I will not let small, simple minds make me doubt my own worth or capabilties
I will not look to others for my strength.
I will not allow the size of my worries to determine the depth of my joys.
I will not throw away my belief in the goodness of humankind because of the cruelty of a few humans.
I will not expect miracles, but I will accept them.
I will not expect my children to act, think, respond or love like adults.
I will not cry in sorrow, only for joy.
I will not try to get even; who wants to be equal to an idiot.
I will not allow money to dictate my decisions.
I will not allow my problems to be an excuse for not helping others.

I will look upon the morning sunrise as if it were the last one I'd see for eternity.
I will believe in fairness, knowing it rarely, if ever, happens.
I will remind myself how lucky I am to have children who wear jeans to church (because at least they're going), who leave dirty clothes on the floor (because at least they came home that night) and who tell me I'm not being fair (because at least they asked for permission first).

I will do without and realize how much better I am without it.
I will marvel at how the world works and chuckle at those who think they discovered why.
I will remind my children that perfection is not their mother's desire.

And, I will look at this list whenever the world causes me to forget.

Photo credit: Jenny Mae Bingman

Tuesday, January 5, 2010

Going nowhere fast

I visited my sister in northern Illinois, and it didn't take me long to remember what driving in the city was like. The children and I were taking a leisurely pace, looking here and there.

The people behind us were not interested in anything except getting around us. One after another, they whipped around us, hurrying, it seemed, to merely beat us to the next stop light.

They were working so hard at getting nowhere.

Later I tried to make a left-hand turn out of the grocery store parking lot and cross four lanes of traffic. I couldn't. While I waited, drivers behind me honked their horns, impatient with my patience.

So, instead of going left (the direction I wanted to go), I had to turn right and drive in the wrong direction until I found another stop light where I could turn left, find another parking lot, turn around and head back to the light. Only then could I finally go the direction I wanted to go.

We laughed about how much time we wasted going the wrong way . . . and how long it took us to get right back where we started.

Another life lesson--it's hard to cross traffic.

It's hard to be an individual and ignore the honking from behind while you wait for your moment to cross. It's easier to give up all together and go the other way, the wrong way. Only trouble is, some of us never turn around. Years slip into the next and you're still heading in the wrong direction.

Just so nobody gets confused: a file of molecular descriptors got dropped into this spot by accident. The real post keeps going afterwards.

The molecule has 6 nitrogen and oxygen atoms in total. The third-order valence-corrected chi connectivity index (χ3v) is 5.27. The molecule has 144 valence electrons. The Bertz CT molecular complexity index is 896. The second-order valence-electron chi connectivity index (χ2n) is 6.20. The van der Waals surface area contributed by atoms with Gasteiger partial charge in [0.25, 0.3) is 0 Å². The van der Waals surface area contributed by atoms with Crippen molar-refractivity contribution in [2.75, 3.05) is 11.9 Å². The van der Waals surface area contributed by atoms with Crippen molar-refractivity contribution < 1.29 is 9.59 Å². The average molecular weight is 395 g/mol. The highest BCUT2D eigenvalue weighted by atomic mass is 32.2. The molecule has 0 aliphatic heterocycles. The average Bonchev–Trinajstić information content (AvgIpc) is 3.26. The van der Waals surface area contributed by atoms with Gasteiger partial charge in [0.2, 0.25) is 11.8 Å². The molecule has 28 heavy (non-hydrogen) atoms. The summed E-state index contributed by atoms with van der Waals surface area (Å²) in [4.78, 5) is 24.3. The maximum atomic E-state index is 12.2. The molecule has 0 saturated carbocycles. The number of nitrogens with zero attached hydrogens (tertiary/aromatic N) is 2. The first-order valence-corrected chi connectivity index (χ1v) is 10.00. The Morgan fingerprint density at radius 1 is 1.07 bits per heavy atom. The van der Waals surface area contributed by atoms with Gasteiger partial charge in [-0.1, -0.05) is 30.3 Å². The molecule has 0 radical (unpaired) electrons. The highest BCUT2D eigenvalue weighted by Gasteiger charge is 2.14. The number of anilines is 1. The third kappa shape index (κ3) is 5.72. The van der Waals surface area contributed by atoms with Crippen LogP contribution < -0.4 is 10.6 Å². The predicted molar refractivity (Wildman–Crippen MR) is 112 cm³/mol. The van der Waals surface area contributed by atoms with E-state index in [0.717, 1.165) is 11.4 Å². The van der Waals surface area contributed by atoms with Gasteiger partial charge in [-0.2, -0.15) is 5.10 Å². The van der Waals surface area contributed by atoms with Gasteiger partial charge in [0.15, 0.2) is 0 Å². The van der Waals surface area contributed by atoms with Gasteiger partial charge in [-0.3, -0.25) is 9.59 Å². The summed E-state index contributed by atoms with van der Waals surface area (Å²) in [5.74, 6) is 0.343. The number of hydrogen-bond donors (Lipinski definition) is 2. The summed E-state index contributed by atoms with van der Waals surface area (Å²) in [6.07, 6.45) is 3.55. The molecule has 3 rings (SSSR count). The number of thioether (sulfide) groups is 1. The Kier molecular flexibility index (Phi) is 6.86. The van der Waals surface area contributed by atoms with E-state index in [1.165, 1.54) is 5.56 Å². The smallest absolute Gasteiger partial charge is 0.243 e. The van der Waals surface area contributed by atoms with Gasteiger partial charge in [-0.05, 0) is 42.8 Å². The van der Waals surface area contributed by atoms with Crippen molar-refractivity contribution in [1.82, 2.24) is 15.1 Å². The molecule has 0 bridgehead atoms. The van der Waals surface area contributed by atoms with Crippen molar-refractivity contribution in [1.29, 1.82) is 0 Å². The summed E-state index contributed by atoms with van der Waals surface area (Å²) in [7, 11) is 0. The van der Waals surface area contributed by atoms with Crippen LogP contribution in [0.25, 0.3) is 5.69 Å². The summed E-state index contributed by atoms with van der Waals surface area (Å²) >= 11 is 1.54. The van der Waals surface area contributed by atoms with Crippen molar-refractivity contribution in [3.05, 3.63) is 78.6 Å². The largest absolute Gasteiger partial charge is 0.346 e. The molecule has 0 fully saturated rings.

If you ever hope to get to where you really want to be, ignore the well-intentioned "honks" of your friends and family who try to tell you what you should or shouldn't do or how you should or shouldn't feel. Only you know the direction you want to go, and only you know when it's safe to cross.

When the moment's just right, floor it. Don't think . . . you've thought long enough. Don't worry . . . you know the way is clear. Don't give up . . . it's worth the effort.

Go the direction you were born to go.

photo credit: Picture Perfect Photography

Sunday, January 3, 2010

In search of one moment in time

 Photo by Wil Bingman 

"At what point will I be content?" my dearest friend asked.

We talked about dreams and plans and fate and dumb luck, all the while wondering when each of us would be able to say, "This is where I want to be."

Maybe we're reaching for something we'll never achieve. Maybe we're never meant to be totally content. Maybe it's that unsettled feeling which keeps us striving each day; maybe that's what makes us get out of bed each morning and do it all one more time, a little better than the day before.

Or, maybe, contentment comes from making the most of where we are that day. Maybe that peace we're looking for is what we feel each night before we drift to sleep when we realize we lived the day the best we could. It may not have been great, may not have even been good, but it was our best effort.

Or, maybe, if we're lucky, there will be a point where everything lines up; where good is good and always good and always right there at your side.

I hope.
A firefighter from the Champaign, IL area spoke at a state 4-H awards ceremony and he said it much better than I ever could. "We are all moving toward that one moment in time where you're more than you thought you could ever be."

That's what I want. I want to be more than I ever thought I could be, and, more importantly, recognize the moment when I get there.

I want more contentment than I ever thought I would have.
I want to love more than I ever thought I could and be loved more than I ever dreamed possible.
I want more laughter than tears.
I want comfort without extravagance.
I want more friendships than one lifetime can fill.

In "The Bridges of Madison County," Clint Eastwood turned to the woman he loved and said, "It just seems like everything I've done up to this point in my life has led me here." That was his "one moment."

I wait for that one moment in time when I say "here is where I wanted to be; here is where I was meant to be; here is where I feel content; here is the place where all the twists of my life have taken me . . .  and it is a good place to be."